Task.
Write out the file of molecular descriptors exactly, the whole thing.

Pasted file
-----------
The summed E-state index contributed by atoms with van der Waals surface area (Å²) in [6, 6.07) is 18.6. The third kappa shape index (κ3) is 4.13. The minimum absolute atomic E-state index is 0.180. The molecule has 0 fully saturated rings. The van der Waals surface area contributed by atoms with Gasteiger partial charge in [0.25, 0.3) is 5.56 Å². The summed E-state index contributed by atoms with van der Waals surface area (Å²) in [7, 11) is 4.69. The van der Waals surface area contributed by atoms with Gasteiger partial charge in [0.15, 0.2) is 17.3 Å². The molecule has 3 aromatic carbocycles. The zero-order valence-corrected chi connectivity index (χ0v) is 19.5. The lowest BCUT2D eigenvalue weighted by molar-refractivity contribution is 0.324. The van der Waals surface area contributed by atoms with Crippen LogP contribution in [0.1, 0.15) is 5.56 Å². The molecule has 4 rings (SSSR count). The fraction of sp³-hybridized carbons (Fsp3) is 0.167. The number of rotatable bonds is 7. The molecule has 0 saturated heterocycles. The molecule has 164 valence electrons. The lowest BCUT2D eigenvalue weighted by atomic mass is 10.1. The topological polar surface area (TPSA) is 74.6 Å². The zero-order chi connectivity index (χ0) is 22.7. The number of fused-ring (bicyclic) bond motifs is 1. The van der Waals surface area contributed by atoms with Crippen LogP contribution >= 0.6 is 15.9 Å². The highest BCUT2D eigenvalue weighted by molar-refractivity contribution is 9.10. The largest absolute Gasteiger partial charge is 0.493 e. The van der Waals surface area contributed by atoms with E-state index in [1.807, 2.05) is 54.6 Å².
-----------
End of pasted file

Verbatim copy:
The summed E-state index contributed by atoms with van der Waals surface area (Å²) in [6, 6.07) is 18.6. The third kappa shape index (κ3) is 4.13. The minimum absolute atomic E-state index is 0.180. The molecule has 0 fully saturated rings. The van der Waals surface area contributed by atoms with Gasteiger partial charge in [0.25, 0.3) is 5.56 Å². The summed E-state index contributed by atoms with van der Waals surface area (Å²) in [7, 11) is 4.69. The van der Waals surface area contributed by atoms with Gasteiger partial charge in [0.15, 0.2) is 17.3 Å². The molecule has 3 aromatic carbocycles. The zero-order valence-corrected chi connectivity index (χ0v) is 19.5. The lowest BCUT2D eigenvalue weighted by molar-refractivity contribution is 0.324. The van der Waals surface area contributed by atoms with Crippen LogP contribution in [0.1, 0.15) is 5.56 Å². The molecule has 4 rings (SSSR count). The fraction of sp³-hybridized carbons (Fsp3) is 0.167. The number of rotatable bonds is 7. The molecule has 0 saturated heterocycles. The molecule has 164 valence electrons. The lowest BCUT2D eigenvalue weighted by atomic mass is 10.1. The topological polar surface area (TPSA) is 74.6 Å². The zero-order chi connectivity index (χ0) is 22.7. The number of fused-ring (bicyclic) bond motifs is 1. The van der Waals surface area contributed by atoms with Crippen LogP contribution >= 0.6 is 15.9 Å². The highest BCUT2D eigenvalue weighted by molar-refractivity contribution is 9.10. The largest absolute Gasteiger partial charge is 0.493 e. The van der Waals surface area contributed by atoms with E-state index in [1.807, 2.05) is 54.6 Å².